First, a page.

We Tried 6 Popular Methods for Better Burger Patties and the Winner Was a Complete Surprise
Everything delicious about a burger starts with the beefy patty, and yet this step is sometimes overlooked when cooking burgers at home. We grab the best buns, make special sauce, or even buy extra-juicy beef, but then stumble when it comes to shaping and cooking the patties.
There are lots of “hacks” for making better burgers with secret ingredients and sauces (there are even special pieces of equipment for shaping burger patties with finesse!). Somehow, making burger patties ourselves has become a whole thing — arduous, complex, a chore to be avoided.
If you really want to make a restaurant-quality burger at home, really nailing making the patty is the secret — no matter how you cook it. So we put six popular methods for enhancing, shaping, and hacking your burger patty to the test.
We tested these six methods side-by-side on the stove and on the grill to finally determine the ultimate method for making patties at home. The winning method is easy, smart, and surprisingly requires minimal shaping and effort.
How We Tested These Burger Patty Making Methods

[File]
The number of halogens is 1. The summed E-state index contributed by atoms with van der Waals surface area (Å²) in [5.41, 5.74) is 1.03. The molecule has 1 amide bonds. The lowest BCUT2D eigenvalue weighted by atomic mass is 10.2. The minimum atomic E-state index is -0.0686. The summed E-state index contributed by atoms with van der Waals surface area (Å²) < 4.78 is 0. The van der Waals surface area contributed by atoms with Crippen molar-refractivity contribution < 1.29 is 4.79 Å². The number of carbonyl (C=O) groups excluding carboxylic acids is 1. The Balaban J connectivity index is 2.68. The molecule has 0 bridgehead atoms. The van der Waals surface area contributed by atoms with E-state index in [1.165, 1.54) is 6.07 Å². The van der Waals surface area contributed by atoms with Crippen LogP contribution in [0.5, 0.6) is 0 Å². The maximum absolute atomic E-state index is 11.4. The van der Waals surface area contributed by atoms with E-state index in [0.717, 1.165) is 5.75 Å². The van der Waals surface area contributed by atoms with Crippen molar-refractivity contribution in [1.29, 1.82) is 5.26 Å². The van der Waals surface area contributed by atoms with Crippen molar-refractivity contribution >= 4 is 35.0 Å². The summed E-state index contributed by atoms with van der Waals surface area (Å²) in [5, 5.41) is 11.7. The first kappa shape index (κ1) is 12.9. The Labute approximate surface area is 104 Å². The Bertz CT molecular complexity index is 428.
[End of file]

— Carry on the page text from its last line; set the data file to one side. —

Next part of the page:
These six methods for making burger patties come from a variety of sources — an older Kitchn story on the subject, our own recipes, cult-favorite restaurants, and even YouTube. To keep the playing field even, all of these burgers were made with 80/20 ground beef and shaped from a quarter pound of said beef. The patties were all shaped and cooked on the same day.
Because sometimes you need the convenience of stovetop cooking and other times you want the flavorful char of the grill, we tested each patty two ways: first in a cast iron skillet on the stove and then on the grill. Some methods work well for the grill, some are better for stovetop cooking, but the winning method works best for both!
Burger Patty Method: Dimpled with a Knife
- Time: 3 minutes
- Overall rating: 3/10
About this method: This quirky method is an ideal hack for tenderizing pre-shaped patties or for making hand-shaped patties cook more evenly. After shaping the beef into a 1/2-inch-thick by 3-inch-wide patty, use a butter knife to dimple or dock the top of the patty. As with docking a pie dough, this method is supposed to guarantee even cooking and reduce shrinking by allowing the heat of cooking to pass through the patty.